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Faculty Plant Seeds for Student Opportunity and Innovation

The Belltower against a blue sky.

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It’s a crisp morning and early light creates a soft glow across the 25 raised beds that make up Todd and DelMarie Wehners’ backyard garden. Covering one eighth of their quarter-acre lot, this horticultural masterpiece has played host to pickling cucumbers, ghost peppers, grapes, watermelons, herbs and berries of all sorts. Growing their own fruits and vegetables isn’t just a hobby; it’s a passion based in science, and that passion is one that they hope to pass on as part of their legacy.

Todd Wehner, William Neal Reynolds Distinguished Professor, has been with NC State working in plant breeding for more than four decades. He’s done fieldwork all over the state and the world with seed-collection expeditions in South Africa, China, Central Asia and India. The results of his long career: he released 94 cultivars and breeding lines — a few of which he’s tested in his own garden. He’s also a prolific author of journal articles, book chapters and a book, but he’s most proud of the 38 graduate students, 122 undergraduate interns, and 34 visiting scientists and postdocs he’s trained and worked with through the years.

Todd and his wife share a passion for education as well as horticulture. After careful consideration, they decided to include a gift to the College of Agriculture and Life Sciences through their estate (commonly referred to as a legacy gift, planned gift or deferred gift). They worked with NC State’s planned giving office to establish The Dr. Todd C. Wehner and DelMarie Wehner R.T. (R) (M) Horticulture Fellowship Endowment. When realized, it will benefit graduate students enrolled in the Department of Horticultural Science.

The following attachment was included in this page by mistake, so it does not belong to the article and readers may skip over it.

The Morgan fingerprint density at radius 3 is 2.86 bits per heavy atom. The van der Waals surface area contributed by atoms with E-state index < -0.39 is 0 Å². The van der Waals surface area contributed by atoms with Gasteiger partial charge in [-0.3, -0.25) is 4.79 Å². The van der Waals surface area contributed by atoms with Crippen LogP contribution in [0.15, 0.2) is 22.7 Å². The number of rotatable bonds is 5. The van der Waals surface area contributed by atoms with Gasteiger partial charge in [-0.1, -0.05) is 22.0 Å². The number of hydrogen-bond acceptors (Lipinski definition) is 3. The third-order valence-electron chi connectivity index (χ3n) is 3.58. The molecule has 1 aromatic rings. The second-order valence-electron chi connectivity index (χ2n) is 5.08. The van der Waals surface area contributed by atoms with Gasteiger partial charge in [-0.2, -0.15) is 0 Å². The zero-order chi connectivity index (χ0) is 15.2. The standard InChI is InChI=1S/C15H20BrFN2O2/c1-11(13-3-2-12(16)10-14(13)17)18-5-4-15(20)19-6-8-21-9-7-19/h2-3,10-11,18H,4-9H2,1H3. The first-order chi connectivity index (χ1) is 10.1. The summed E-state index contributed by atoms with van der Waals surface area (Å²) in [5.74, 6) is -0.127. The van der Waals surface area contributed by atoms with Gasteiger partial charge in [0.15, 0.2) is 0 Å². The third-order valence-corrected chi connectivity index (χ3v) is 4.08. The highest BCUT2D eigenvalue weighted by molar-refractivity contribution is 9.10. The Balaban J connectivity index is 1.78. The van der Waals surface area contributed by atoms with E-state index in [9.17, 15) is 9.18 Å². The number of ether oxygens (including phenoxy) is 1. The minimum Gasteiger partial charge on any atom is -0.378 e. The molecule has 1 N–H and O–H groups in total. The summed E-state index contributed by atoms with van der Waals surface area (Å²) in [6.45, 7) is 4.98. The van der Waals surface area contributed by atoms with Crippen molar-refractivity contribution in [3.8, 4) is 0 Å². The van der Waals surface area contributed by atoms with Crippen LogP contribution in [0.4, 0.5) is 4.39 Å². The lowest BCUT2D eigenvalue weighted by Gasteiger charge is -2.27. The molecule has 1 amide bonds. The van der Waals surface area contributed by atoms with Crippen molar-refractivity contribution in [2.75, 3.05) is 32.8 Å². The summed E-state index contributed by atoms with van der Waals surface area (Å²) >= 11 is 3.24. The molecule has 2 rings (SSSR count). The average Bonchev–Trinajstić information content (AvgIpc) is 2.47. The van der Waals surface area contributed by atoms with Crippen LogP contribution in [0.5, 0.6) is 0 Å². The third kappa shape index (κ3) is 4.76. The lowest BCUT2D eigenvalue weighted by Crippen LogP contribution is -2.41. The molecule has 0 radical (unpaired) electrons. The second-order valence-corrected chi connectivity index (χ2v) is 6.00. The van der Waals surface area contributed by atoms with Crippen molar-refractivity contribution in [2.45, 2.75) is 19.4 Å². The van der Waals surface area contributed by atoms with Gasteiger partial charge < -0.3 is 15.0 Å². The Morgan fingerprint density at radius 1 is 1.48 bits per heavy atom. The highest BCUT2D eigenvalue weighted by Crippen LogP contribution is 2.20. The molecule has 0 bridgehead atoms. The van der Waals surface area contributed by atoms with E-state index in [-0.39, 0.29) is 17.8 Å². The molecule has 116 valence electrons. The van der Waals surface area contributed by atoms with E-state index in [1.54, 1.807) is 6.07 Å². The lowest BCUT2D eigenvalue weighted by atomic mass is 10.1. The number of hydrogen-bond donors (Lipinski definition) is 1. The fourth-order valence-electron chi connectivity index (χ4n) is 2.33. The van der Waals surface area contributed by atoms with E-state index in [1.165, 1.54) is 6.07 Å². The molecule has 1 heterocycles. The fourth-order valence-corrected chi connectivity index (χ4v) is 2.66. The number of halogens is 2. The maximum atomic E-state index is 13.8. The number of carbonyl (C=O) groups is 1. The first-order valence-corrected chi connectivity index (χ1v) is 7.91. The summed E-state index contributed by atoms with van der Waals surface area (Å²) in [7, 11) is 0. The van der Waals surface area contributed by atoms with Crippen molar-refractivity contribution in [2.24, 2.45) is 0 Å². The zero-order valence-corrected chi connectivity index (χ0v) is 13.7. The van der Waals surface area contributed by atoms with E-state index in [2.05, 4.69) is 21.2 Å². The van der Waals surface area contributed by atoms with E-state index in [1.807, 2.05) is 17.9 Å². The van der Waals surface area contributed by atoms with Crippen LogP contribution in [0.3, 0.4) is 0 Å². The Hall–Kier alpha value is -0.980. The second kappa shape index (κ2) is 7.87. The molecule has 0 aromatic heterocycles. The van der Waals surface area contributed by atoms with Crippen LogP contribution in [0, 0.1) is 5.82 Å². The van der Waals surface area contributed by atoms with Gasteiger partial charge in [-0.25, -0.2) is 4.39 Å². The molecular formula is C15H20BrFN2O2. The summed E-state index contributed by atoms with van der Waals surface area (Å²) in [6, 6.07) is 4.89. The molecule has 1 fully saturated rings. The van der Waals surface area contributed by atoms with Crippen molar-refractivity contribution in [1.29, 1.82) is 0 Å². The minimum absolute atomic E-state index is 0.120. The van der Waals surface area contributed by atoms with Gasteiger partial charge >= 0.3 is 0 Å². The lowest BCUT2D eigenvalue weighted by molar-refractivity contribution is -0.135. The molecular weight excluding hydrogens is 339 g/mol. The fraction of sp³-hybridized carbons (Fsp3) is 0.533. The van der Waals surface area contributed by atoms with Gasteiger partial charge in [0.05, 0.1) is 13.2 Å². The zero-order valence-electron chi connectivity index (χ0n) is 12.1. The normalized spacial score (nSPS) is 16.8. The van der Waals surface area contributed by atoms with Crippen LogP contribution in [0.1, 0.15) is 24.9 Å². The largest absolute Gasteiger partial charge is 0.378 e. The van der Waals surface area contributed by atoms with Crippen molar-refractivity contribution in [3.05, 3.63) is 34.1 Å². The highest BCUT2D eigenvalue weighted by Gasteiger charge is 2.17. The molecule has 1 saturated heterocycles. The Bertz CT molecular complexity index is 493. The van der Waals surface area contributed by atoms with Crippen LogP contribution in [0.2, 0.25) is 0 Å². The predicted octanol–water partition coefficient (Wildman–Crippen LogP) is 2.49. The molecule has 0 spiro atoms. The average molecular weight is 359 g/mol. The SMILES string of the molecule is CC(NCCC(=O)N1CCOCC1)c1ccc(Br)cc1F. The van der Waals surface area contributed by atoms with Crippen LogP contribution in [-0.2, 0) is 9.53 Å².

“We’d like to give back, to pay it forward, to ensure that our food supply keeps going strong,” explains DelMarie. “We would like to help with NC State because of the great work they do for the community.”

“We both grew up in working-class families, so we gained a lot from going to college, and so have our children,” agrees Todd. “We would like to make sure that others have a chance to do the same. We’ll help students who need fellowships, and we’ll support agriculture.”

The Wehners are not the only faculty who are ensuring opportunities for others with a legacy gift. Steve Lommel, director of the NC Agricultural Research Service and William Neal Reynolds Professor of plant pathology, has also set up a gift to NC State through an estate plan.

“I’m interested in seeding some great ideas,” says Lommel, who established the Marie and Steve Lommel Innovation Fund via an endowment with his wife, Beth.

“I’ve been with NC State for 33 years and had a thriving and prosperous research career. I ran a lab for over 25 years before moving into administration, and I love research,” explains Steve. “We decided to give back to support exploratory blue-sky research in plant sciences and agriculture.”

“I’ve always been a science person, and education is very important to me,” says Beth, who worked in hospitals nearly all her career. “It was important to me to mentor new employees and see that they get into supervisory positions. I hope we train some female students who go into science careers.”

Sarah Ash, professor emerita of nutrition, has given to NC State generously throughout the years, and a legacy gift was a natural extension of her relationship with the community.

“The university became my family,” Ash explains. “Some of my closest friends are my colleagues in the university, across departments.”

In her time with NC State, Ash came to appreciate that students often didn’t come from a lot of money and many were first-generation college students. The focus of her giving has been to aid student opportunity, and her planned gift will continue that.

“I encourage faculty to realize that there are many ways to give. There are some things that don’t take as much money as, say, an endowed professorship takes. Give to a scholarship fund, or give cash,” says Ash. “There’s so much good that happens in a lot of different ways on the campus, so many ways to give and touch the university community.”

For more information on how you can make a legacy gift, please contact the Office of Gift Planning at 919-515-5106 or You may also learn more by visiting the Office of Gift Planning’s website,